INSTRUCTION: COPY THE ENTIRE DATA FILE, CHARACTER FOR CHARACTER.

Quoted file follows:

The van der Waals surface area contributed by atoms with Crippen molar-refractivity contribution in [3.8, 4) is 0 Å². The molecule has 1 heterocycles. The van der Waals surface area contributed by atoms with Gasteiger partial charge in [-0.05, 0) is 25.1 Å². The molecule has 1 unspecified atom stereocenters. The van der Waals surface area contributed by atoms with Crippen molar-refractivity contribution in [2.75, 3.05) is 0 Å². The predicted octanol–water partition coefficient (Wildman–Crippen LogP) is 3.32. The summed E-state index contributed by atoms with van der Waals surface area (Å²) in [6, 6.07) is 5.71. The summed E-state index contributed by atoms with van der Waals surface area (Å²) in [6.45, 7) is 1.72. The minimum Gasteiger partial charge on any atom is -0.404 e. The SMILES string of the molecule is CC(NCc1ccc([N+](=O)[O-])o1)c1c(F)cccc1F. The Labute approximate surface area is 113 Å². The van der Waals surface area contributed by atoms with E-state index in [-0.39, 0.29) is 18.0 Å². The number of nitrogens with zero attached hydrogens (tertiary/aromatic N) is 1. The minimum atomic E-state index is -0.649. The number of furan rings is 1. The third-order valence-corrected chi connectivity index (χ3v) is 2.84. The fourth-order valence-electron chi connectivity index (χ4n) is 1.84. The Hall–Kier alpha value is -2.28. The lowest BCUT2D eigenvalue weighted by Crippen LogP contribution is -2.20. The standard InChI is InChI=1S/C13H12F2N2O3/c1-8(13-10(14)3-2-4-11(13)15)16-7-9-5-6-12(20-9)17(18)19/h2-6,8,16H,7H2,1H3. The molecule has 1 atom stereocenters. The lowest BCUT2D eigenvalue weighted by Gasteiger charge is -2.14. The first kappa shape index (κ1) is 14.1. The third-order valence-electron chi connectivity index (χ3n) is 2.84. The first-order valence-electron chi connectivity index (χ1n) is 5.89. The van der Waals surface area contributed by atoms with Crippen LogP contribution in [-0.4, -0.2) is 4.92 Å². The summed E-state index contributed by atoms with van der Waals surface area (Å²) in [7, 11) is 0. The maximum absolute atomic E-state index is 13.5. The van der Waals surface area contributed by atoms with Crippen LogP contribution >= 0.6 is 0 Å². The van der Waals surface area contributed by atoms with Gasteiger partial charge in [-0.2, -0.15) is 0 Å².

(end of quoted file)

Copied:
The van der Waals surface area contributed by atoms with Crippen molar-refractivity contribution in [3.8, 4) is 0 Å². The molecule has 1 heterocycles. The van der Waals surface area contributed by atoms with Gasteiger partial charge in [-0.05, 0) is 25.1 Å². The molecule has 1 unspecified atom stereocenters. The van der Waals surface area contributed by atoms with Crippen molar-refractivity contribution in [2.75, 3.05) is 0 Å². The predicted octanol–water partition coefficient (Wildman–Crippen LogP) is 3.32. The summed E-state index contributed by atoms with van der Waals surface area (Å²) in [6, 6.07) is 5.71. The summed E-state index contributed by atoms with van der Waals surface area (Å²) in [6.45, 7) is 1.72. The minimum Gasteiger partial charge on any atom is -0.404 e. The SMILES string of the molecule is CC(NCc1ccc([N+](=O)[O-])o1)c1c(F)cccc1F. The Labute approximate surface area is 113 Å². The van der Waals surface area contributed by atoms with E-state index in [-0.39, 0.29) is 18.0 Å². The number of nitrogens with zero attached hydrogens (tertiary/aromatic N) is 1. The minimum atomic E-state index is -0.649. The number of furan rings is 1. The third-order valence-corrected chi connectivity index (χ3v) is 2.84. The fourth-order valence-electron chi connectivity index (χ4n) is 1.84. The Hall–Kier alpha value is -2.28. The lowest BCUT2D eigenvalue weighted by Crippen LogP contribution is -2.20. The standard InChI is InChI=1S/C13H12F2N2O3/c1-8(13-10(14)3-2-4-11(13)15)16-7-9-5-6-12(20-9)17(18)19/h2-6,8,16H,7H2,1H3. The molecule has 1 atom stereocenters. The lowest BCUT2D eigenvalue weighted by Gasteiger charge is -2.14. The first kappa shape index (κ1) is 14.1. The third-order valence-electron chi connectivity index (χ3n) is 2.84. The first-order valence-electron chi connectivity index (χ1n) is 5.89. The van der Waals surface area contributed by atoms with Crippen LogP contribution in [-0.4, -0.2) is 4.92 Å². The summed E-state index contributed by atoms with van der Waals surface area (Å²) in [7, 11) is 0. The maximum absolute atomic E-state index is 13.5. The van der Waals surface area contributed by atoms with Crippen LogP contribution >= 0.6 is 0 Å². The van der Waals surface area contributed by atoms with Gasteiger partial charge in [-0.2, -0.15) is 0 Å².